Editor’s note: The following is a transcript of the episode. It's been edited for clarity.
Boyd Matheson: Troubling trends are eroding the strength of the American family, trust in the institutions of government and confidence in America's future. George Will takes a look back while providing a critical look ahead in his new book, "The Conservative Sensibility." This is a clarion call for substantive thinking, at a time when Americans are hungry for strong leadership and a renewed debate for the soul of our country.
George Will writes a twice-weekly syndicated column on politics as well as domestic and foreign affairs for The Washington Post. He is a Pulitzer Prize winner for commentary, a media contributor and baseball aficionado, which may be most important. But above all, he is one of the great observers and thinkers of our time.
Mr. Will, thanks so much for joining us today. Well, this is not a small effort, this book. Our good friend Sen. Ben Sasse declared it a great capstone of half a century of your experience. But give us just a little backstory. You haven't written a book in a number of years. Why "The Conservative Sensibility," and why now?
George Will: Well, it seems to me conservatives are asked, sensibly, what is it you want to conserve? But the answer is the American founding, the tradition of natural rights, and the Madisonian constitutional architecture, all of which are under attack today, and have been really, since the progressive repudiation of the founders began early in the 20th century. So this is not a Washington book. This is not about the 45th president. This is a book about the intellectual tendencies that have brought us to this, as I say, beginning with the progressives' remarkably forthright and remarkably successful repudiation of the founders, at the beginning of the 20th century.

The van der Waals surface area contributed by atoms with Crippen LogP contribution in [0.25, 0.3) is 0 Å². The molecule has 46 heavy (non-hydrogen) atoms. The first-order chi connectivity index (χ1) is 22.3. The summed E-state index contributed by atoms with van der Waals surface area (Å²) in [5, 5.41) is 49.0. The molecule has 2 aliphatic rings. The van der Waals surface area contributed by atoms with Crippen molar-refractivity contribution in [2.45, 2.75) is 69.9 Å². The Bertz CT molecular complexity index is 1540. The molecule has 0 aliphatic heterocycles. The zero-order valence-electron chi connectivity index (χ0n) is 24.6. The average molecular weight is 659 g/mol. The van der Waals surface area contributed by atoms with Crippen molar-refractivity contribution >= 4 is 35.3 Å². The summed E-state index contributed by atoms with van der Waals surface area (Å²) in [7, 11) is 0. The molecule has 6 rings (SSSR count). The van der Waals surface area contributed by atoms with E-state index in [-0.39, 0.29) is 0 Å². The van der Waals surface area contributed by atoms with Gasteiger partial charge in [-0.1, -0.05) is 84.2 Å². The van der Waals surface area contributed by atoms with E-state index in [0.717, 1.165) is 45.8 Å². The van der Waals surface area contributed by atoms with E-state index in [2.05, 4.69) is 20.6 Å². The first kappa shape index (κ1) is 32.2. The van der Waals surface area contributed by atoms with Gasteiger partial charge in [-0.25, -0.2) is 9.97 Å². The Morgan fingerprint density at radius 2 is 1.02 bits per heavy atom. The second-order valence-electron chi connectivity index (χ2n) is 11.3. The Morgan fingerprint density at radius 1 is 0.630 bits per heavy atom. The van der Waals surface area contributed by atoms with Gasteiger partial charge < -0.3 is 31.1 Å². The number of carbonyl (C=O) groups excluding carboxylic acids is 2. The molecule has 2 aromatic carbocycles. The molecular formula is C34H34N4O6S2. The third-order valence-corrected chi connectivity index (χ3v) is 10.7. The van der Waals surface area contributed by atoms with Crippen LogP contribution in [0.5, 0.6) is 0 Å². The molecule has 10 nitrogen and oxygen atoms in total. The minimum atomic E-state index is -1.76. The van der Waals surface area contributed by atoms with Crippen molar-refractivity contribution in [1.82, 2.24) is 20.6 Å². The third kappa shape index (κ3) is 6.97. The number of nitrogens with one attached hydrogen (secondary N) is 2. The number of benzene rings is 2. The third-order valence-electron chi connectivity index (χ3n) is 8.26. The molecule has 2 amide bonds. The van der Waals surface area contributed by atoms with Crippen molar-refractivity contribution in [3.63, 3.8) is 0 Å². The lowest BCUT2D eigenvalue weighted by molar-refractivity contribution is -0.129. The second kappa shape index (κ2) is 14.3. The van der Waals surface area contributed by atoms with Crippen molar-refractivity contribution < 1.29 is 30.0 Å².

BM: Yeah. You mentioned that this doesn't contain anything about the current occupant of the White House. And really in many aspects, as I went through and read over a very long flight to Japan and back, it actually made the best flight I've had in a long time. But you really made the case that it's civil society, it's community and culture, not politics, that we should really be looking to for answers.
GW: That is true. And we must be alert to the possibilities, and they're numerous, that politics and politics expressing itself through government can injure the culture. Can injure all the vital institutions of civil society, all the intermediary institutions that mediate between the individual and the state.
BM: Yeah. So you begin by going really back first. And I love the fact that you kind of focused on this need for statesmanship, about the founders in particular, and what the real intent was in terms of making sure this was not just majority rule, but something a little more than that.